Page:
happen all at once, but actually takes days to complete. There
are different levels of this process, and the most important one
for you to know about is the "Trace" stage. This is the point at which your soap has thickened up
somewhat. As you let the soap run off your mixing spoon back into
the mixture, the falling soap stays on top and doesn't blend in,
but leaves it's "trace" mark on top. Another way to know when
trace occurs is it's thickness, much like the thickness of pudding
after you have mixed it.5
It can take a long time to get your soap to the trace stage depending
on the type of fat you are using. The lighter the fat (or oil)
you are using the longer it will take for it to trace. You can
expect a wait of anywhere from 30 minutes for animal fats to several
hours or even days for the vegetable oils. Does this mean you
need to sit and stir your soap for several hours until it traces?
I don't. After mixing it for about 15 minutes, I do other things
and mix it back up every 15 or 20 minutes when I happen to go
by it. (You may wish to set your timer so you don't completely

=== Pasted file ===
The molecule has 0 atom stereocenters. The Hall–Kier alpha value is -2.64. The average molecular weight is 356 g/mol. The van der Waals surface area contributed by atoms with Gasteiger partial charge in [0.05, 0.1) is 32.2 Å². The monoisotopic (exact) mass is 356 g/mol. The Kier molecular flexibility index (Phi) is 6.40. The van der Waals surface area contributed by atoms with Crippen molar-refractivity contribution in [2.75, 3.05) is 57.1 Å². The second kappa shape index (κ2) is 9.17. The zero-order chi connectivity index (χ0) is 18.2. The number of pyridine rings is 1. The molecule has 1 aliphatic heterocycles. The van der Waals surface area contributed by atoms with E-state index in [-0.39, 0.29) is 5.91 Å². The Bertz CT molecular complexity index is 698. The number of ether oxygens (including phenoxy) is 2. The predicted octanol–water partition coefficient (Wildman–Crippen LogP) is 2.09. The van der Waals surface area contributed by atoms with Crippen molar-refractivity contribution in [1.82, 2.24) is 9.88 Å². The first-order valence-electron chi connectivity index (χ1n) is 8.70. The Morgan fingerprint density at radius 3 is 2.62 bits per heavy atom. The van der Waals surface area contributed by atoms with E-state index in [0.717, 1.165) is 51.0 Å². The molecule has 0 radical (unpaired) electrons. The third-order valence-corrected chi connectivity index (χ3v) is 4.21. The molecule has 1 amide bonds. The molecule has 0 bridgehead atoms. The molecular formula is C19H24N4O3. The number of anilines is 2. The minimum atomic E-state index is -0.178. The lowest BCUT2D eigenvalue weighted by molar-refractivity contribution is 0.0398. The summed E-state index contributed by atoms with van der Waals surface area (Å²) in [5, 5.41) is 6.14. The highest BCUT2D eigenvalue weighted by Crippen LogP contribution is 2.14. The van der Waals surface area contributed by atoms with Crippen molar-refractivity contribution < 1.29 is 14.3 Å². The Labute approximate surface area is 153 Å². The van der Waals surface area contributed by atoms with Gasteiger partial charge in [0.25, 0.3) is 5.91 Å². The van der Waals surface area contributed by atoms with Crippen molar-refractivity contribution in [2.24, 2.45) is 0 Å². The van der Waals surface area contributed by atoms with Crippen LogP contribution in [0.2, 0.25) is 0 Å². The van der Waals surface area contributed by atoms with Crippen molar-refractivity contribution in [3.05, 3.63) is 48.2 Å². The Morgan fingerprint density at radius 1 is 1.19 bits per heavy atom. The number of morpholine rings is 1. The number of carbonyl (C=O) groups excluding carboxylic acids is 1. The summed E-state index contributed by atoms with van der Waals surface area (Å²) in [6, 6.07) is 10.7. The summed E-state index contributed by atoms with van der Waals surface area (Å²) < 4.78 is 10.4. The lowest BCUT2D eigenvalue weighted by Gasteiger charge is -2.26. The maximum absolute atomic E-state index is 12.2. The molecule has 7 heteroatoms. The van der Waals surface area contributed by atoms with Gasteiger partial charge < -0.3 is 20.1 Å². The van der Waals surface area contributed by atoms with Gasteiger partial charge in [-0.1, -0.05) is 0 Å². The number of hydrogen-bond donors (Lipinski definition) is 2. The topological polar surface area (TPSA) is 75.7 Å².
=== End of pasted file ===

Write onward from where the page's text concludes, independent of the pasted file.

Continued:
forget it!) I say mix it back up because as it sits it separates
into two or three layers of fat and lye. And this is why you have
to wait for it to trace. At the trace stage of thickness it won't
separate out into layers when you put it in your setting trays
A False Trace can happen when making soap with fats that are solid at room
temperature, such as tallow, lard, or shortening. If the temperature
of your soap mix drops below the melting temperature of your fat,
it will start to solidify. As it does, your batch will start to
thicken up just like it was tracing - but it's not! To prevent
this from happening, be sure that the soap you are mixing stays
above the melting temperature of the fat. In fact, the warmer
your soap, the quicker it will saponify (one of the reasons I
like to cook it). It wouldn't hurt to keep your soap up to around
115 degrees F to speed this process along a little more quickly.